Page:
Technical knowledge and information on the geological disposal of radioactive waste should be readily understandable for stakeholders who make decisions on implementation of the disposal so that those would be effectively contributory to the decision-making process. To realise reasonable understanding and decisions on the radioactive waste disposal project, it is suggested to be effective and necessary that producing knowledge and information is carried out interactively with crystallizing variable requirements and concerns from stakeholders, rather than by giving technical information in only one direction even if it can be provided in detail. In this study, a communication methodology of knowledge management on radioactive waste disposal based on analysis of a series of dialogue experiments with citizens and a case study of discussion by political experts on the geological disposal project of high-level radioactive waste and TRU waste in Japan is discussed. It seems reasonable to conclude that there is a common process of stepwise understanding, in which stakeholders need general knowledge and information on the concerned issue in the first step and then obtain more specific knowledge to make decision in the later steps. In the knowledge management concept, it is suggested that the key issues are how to correct and arrange knowledge and information, not only technical ones but also political, economical and so on, by applying the methodology of interactive accumulation of them between stakeholders.
We developed a long-term continuous measurement method for in-situ gamma-ray measurement using a Ge semiconductor detector (in-situ Ge measurement), and performed continuous measurement for 36 months by the method. A measurement system was successfully stably operated for a long period, and it was confirmed that artificial radioactive nuclides were able to be detected at high sensitivity. A counting rate of each of 214Pb and 214Bi was increased about twice in correspondence to slight increase in environmental radiation dose rate of about 10% as a measurement value of a monitoring post using a NaI (Tl) detector. The problem of discriminating between natural radiation and radiation from man-made source was solved by this system.
Global 222Rn flux density distributions with a spatial resolution of 1° in latitude and longitude were estimated for each month in the period of 1979-2007 using an 222Rn exhalation model based on a porous media diffusion theory. This exhalation model calculated the 222Rn flux density as a function of the 226Ra content, soil water saturation, and soil temperature. The influence of the topographical ruggedness of the ground surface on the flux density was also considered in the model. The global average of the flux density during the 29-year period was estimated to be 21.3 mBq m-2 s-1. The annual variation in the globally averaged flux density showed a slight but steady increase since 1999. The seasonal variation in the globally averaged flux density was estimated to range from a minimum of 18.8 mBq m-2 s-1 in March to a maximum of 23.6 mBq m-2 s-1 in September. The regional averages for the annual flux density varied from 8.3 mBq m-2 s-1 for the northern part of North America to 33.5 mBq m-2 s-1 for Australia. The latitudinal distribution of zonally averaged flux density was found to be in good agreement with the latitudinal decline at high latitudes in the Northern Hemisphere. The spatial and temporal variations were caused mainly by variations in the soil water content and soil 226Ra content, but to a lesser extent by the soil temperature. The topographical ruggedness was found to increase the flux density by only 2% globally but by more than 10% in mountainous regions. Atmospheric transport simulations using the estimated flux density as input data showed that the simulated atmospheric 222Rn concentration was substantially lower than that measured at Hachijo Island, implying that the flux density of the present study with topographical ruggedness is still underestimated in the East Asian region.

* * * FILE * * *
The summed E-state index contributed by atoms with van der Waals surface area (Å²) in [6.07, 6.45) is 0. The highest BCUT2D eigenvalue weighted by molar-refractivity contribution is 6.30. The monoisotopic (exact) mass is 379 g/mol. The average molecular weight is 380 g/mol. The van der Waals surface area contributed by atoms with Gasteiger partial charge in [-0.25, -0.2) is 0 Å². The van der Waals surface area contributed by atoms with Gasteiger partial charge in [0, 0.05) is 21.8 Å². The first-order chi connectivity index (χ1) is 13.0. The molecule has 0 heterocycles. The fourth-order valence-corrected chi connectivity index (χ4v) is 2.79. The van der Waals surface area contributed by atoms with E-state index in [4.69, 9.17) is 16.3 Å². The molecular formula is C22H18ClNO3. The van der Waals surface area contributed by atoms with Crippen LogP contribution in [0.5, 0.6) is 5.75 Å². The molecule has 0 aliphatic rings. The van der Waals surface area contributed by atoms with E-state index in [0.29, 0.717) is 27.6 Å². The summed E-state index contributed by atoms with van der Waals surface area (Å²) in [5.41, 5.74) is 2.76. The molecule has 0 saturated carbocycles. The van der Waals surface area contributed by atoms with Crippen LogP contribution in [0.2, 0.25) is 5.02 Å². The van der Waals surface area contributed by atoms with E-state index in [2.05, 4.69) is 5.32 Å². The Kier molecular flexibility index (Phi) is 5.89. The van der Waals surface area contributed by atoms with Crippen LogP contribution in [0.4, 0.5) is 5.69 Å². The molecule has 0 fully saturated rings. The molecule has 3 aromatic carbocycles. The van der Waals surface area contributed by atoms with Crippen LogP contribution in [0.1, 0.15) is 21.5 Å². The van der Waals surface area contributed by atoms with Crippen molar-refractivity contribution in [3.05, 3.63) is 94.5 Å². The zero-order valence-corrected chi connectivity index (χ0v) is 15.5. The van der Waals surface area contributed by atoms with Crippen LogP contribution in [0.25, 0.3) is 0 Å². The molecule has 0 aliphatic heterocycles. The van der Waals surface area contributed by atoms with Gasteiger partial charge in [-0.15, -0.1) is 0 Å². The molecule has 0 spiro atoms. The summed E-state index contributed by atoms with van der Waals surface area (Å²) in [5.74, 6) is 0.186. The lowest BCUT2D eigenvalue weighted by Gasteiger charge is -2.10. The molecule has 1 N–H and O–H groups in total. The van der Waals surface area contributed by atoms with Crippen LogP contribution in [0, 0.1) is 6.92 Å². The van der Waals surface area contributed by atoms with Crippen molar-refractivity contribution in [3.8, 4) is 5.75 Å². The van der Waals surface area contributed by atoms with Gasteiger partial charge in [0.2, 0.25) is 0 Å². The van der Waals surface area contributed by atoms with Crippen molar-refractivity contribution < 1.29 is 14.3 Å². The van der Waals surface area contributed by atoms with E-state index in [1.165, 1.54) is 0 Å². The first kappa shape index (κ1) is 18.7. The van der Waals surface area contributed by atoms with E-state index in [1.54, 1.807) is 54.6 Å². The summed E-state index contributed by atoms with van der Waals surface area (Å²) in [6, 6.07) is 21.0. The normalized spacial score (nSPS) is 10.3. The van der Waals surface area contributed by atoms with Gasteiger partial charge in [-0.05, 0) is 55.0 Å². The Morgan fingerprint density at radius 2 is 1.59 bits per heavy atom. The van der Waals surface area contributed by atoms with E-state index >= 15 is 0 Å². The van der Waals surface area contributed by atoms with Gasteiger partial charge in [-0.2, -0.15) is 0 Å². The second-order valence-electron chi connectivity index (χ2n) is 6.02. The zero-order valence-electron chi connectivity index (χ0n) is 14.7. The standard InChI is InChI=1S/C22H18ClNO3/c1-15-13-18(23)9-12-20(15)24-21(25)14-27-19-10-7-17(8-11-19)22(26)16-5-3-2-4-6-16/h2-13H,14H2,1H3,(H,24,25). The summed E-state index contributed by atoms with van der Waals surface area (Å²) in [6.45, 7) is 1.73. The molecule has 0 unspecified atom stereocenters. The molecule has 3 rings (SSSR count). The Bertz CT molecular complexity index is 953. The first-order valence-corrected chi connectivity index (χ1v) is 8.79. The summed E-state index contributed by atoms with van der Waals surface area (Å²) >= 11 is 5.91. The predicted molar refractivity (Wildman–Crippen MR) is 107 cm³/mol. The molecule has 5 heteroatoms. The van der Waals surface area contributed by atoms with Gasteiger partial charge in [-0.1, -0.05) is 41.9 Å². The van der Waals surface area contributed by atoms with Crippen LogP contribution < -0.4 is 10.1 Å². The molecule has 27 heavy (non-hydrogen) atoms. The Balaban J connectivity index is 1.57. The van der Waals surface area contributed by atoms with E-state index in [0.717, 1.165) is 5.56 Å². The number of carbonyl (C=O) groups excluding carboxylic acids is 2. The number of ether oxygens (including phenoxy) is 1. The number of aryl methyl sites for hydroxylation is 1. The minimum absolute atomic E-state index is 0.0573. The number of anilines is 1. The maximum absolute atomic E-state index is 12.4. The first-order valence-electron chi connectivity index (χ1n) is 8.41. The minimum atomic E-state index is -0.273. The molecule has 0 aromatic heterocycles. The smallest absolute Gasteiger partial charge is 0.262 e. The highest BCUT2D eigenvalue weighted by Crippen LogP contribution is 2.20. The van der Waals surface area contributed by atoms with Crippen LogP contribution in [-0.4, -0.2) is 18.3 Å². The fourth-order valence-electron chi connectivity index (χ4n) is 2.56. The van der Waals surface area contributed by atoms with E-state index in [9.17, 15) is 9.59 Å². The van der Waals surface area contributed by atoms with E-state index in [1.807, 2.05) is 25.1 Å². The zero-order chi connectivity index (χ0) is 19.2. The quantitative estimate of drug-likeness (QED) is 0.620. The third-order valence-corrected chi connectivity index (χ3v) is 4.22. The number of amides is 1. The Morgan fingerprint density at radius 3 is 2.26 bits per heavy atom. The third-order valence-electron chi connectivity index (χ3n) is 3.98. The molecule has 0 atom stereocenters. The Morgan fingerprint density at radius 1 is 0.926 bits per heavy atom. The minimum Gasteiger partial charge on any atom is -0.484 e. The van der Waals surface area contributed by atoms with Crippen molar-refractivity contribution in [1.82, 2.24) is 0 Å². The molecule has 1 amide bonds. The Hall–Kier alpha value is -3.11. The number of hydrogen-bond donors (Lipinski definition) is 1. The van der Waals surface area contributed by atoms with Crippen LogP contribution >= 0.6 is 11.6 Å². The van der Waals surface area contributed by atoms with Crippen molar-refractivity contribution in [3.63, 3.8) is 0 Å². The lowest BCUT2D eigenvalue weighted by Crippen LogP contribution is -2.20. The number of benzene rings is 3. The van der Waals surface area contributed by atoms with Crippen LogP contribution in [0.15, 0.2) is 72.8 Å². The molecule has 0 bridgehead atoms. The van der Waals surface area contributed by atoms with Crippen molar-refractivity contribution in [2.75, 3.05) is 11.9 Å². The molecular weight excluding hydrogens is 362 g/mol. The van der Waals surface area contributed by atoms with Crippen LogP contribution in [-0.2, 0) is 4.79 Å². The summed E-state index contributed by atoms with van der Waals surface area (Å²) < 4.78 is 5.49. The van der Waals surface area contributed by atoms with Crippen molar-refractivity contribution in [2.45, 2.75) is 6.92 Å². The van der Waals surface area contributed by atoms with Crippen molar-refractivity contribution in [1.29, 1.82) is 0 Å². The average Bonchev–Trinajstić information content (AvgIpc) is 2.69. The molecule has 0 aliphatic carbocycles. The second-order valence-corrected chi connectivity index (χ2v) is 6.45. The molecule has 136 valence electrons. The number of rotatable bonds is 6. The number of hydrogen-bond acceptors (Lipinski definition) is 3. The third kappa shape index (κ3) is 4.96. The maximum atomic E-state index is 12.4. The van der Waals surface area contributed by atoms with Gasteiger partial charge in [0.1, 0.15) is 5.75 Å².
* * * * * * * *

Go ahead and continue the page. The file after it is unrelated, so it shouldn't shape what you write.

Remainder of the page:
The probability distribution of background cancer risk was examined using the detriment-adjusted risk defined by the International Commission on Radiological Protection (ICRP) on the basis of data on background cancer mortality in Japan. The purpose of this study is to gain information that is important in discussing the acceptability of radiation exposure in the low-dose region of 1 mSv/y or lower. The probability distribution was compared with the distribution of maximum assumed risk due to radiation from man-made radioactive nuclides calculated using the representative person concept defined by ICRP. The results revealed that the risk for members of the public is sufficiently small and lower than the risk that is within the deviation of the background cancer risk, if there is appropriate radiation protection compliance with the dose limit of 1 mSv/y.